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Image credit: Dev Nag

This post is not necessarily a crash course on GANs. It is at least a record of me giving myself a crash course on GANs. Adding to this as I go.

Intro/Motivation

I’ve been wanting to grasp the seeming-magic of Generative Adversarial Networks (GANs) since I started seeing handbags turned into shoes and brunettes turned to blondeshbg-shoe …and seeing Magic Pony’s image super-resolution results and hearing that Yann Lecun had called GANs the most important innovation in machine learning in recent years.

Finally, seeing Google’s Cat-Pig Sketch-Drawing Mathcatpig

…broke me, and so…I need to ‘get’ this.

I’ve noticed that, although people use GANs with great success for images, not many have tried using them for audio yet (Note: see SEGAN paper, below). Maybe with already-successful generative audio systems like WaveNet, SampleRNN (listen to those piano sounds!!) and TacoTron there’s less of a push for trying GANs. Or maybe GANs just suck for audio. Guess I’ll find out…

Steps I Took

Day 1:

  1. Gathered list of some prominent papers (below).
  2. Watched video of Ian Goodfellow’s Berkeley lecture (notes below).
  3. Started reading the EBGAN paper (notes below)…
  4. …but soon switched to BEGAN paper – because wow! Look at these generated images: Sample Images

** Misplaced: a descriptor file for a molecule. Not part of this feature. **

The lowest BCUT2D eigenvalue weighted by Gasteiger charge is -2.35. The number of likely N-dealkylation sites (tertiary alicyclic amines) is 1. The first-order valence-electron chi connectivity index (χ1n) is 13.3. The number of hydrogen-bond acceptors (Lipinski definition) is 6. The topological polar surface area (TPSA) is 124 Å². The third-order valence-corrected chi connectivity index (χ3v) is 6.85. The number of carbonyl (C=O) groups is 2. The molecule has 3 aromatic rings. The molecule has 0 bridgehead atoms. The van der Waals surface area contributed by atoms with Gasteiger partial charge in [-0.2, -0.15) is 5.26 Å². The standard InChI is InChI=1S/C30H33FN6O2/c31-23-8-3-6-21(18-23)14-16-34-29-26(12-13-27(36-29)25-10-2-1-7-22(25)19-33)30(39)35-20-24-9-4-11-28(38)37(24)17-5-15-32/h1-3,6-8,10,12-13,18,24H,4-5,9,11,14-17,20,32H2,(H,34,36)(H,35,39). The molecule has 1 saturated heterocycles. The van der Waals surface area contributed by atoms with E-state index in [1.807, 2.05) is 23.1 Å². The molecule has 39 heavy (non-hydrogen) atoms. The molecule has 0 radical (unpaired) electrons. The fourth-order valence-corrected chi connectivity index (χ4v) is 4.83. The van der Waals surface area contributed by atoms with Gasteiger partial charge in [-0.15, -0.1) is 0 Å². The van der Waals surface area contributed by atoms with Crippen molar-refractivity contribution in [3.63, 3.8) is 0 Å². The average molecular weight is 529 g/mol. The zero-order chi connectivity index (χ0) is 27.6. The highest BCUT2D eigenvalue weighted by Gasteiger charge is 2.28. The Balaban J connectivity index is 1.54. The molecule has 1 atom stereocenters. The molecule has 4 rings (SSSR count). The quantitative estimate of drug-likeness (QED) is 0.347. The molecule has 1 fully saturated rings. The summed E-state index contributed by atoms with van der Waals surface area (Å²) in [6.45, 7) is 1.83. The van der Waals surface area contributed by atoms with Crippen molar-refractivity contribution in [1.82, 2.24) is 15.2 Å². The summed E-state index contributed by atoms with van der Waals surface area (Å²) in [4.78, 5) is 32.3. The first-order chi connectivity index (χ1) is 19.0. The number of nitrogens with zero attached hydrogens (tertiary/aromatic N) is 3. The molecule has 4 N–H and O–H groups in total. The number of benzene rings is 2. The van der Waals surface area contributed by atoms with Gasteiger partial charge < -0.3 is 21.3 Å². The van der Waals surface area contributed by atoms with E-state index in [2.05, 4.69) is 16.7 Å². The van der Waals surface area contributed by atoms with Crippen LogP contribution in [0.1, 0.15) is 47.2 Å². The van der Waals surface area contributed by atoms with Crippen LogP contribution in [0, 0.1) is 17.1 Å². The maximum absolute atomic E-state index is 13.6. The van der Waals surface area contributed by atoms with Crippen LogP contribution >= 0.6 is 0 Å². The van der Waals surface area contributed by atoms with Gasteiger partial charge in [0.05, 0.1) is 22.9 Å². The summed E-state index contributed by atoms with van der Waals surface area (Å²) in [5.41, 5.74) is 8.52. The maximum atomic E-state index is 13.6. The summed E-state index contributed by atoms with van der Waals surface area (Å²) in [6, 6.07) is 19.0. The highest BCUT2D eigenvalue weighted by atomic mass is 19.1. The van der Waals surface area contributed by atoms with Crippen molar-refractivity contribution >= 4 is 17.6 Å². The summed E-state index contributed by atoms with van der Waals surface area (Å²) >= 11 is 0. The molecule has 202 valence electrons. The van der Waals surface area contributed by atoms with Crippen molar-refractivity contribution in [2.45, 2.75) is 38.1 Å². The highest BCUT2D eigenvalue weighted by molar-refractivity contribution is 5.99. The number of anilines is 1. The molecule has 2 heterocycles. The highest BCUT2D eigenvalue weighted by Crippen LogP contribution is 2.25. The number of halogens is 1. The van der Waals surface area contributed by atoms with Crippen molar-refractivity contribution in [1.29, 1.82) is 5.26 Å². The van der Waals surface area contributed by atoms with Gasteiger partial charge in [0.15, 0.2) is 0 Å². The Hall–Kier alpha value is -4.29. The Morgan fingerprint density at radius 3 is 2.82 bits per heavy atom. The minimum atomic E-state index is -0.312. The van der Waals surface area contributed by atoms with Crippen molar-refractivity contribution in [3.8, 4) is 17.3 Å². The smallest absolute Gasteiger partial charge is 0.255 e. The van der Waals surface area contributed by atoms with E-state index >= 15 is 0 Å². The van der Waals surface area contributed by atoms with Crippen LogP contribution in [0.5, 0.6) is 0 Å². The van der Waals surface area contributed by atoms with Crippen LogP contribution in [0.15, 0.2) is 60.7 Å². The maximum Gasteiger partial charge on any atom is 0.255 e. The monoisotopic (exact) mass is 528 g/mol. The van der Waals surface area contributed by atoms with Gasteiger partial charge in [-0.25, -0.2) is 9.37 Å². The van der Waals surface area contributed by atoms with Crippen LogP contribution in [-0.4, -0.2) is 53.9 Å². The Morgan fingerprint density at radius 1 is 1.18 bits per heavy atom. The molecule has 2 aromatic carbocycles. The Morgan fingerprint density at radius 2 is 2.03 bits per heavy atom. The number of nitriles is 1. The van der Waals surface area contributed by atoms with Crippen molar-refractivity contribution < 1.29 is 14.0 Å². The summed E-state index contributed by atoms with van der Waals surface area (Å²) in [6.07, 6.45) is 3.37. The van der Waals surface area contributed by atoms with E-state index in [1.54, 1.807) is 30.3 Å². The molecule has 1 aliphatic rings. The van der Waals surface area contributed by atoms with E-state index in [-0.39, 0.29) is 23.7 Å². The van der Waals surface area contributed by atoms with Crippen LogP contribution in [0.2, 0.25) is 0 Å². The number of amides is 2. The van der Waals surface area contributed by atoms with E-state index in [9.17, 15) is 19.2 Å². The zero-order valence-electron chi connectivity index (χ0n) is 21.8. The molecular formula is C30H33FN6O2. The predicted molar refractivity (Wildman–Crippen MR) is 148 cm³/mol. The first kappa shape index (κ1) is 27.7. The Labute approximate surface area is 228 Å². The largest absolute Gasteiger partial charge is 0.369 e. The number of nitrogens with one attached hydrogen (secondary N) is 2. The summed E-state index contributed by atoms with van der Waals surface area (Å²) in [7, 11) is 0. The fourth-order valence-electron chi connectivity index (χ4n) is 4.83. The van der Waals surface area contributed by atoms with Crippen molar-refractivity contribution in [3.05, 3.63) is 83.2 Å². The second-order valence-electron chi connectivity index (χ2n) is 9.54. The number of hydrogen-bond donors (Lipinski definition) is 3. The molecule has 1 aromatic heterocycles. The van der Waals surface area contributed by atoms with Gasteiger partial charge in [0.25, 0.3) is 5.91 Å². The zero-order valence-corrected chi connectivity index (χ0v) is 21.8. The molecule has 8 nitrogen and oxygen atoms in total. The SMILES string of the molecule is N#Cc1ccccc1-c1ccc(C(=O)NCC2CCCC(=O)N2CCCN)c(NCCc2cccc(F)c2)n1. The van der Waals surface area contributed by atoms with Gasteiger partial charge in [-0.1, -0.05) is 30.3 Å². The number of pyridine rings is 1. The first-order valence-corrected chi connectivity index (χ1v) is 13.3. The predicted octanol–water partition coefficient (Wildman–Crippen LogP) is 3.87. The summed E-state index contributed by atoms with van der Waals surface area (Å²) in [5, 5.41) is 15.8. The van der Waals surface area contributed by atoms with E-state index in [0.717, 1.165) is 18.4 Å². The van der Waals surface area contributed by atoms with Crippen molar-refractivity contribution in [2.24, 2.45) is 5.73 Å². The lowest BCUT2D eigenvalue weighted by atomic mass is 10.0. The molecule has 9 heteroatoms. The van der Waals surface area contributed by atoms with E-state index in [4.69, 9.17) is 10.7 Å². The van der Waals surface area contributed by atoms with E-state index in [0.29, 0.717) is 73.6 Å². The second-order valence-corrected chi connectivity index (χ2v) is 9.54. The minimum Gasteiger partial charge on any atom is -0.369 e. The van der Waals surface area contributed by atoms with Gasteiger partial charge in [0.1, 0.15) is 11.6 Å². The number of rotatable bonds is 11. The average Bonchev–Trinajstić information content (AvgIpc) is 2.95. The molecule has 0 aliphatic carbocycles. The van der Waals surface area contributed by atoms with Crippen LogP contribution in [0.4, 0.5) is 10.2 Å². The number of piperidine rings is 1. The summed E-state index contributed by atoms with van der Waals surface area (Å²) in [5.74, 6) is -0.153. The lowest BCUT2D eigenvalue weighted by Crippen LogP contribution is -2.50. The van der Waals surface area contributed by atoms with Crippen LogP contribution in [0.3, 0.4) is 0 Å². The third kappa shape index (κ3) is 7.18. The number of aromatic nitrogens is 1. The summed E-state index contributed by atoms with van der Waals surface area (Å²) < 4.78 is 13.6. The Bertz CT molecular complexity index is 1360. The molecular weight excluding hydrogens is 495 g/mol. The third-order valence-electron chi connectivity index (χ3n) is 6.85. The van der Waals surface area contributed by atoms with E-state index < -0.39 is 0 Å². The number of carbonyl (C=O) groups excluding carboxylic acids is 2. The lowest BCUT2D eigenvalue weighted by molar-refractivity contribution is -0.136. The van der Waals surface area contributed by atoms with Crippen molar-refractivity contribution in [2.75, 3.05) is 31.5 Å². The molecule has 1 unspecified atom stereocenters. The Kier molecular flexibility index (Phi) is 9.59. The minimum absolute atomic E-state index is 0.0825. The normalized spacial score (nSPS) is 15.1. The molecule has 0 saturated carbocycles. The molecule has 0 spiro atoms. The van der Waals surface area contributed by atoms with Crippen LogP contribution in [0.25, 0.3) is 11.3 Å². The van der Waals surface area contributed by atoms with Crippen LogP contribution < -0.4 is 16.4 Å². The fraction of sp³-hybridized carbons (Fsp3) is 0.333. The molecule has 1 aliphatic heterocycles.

5. Googled for Keras-based BEGAN implementations and other code repositories (below)…Noticed SEGAN
  6. …Kept reading BEGAN, making notes as I went (below).
  7. Finished paper, started looking through BEGAN codes from GitHub (below) & began trying them out…
    a. Cloned @mokemokechicken’s Keras repo, grabbed suggested LFW database, converted images via script, ran training… Takes 140 seconds per epoch on Titan X Pascal.

    b. Cloned @carpedm’s Tensorflow repo, looked through it, got CelebA dataset, started running code.

  8. Leaving codes to train overnight. Next time, I’d like to try to better understand the use of an autoencoder as the discriminator.

Day 2:

  1. My office is hot. Two Titan X GPUs pulling ~230W for 10 hours straight has put the cards up towards annoyingly high temperatures, as in ~ 85 Celsius! My previous nightly runs wouldn’t even go above 60 C. But the results – espically from the straight-Tensorflow code trained on the CelebA dataset – are as incredible as advertised! (Not that I understand them yet. LOL.) The Keras version, despite claiming to be a BEGAN implementation, seems to suffer from “mode collapse,” i.e. that too many very similar images get generated.
  2. Fished around a little more on the web for audio GAN applications. Found an RNN-GAN application to MIDI, and found actual audio examples of what not to do: don’t try to just produce spectrograms with DCGAN and convert them to audio. The latter authors seem to have decided to switch to a SampleRNN approach. Perhaps it would be wise to heed their example? ;-)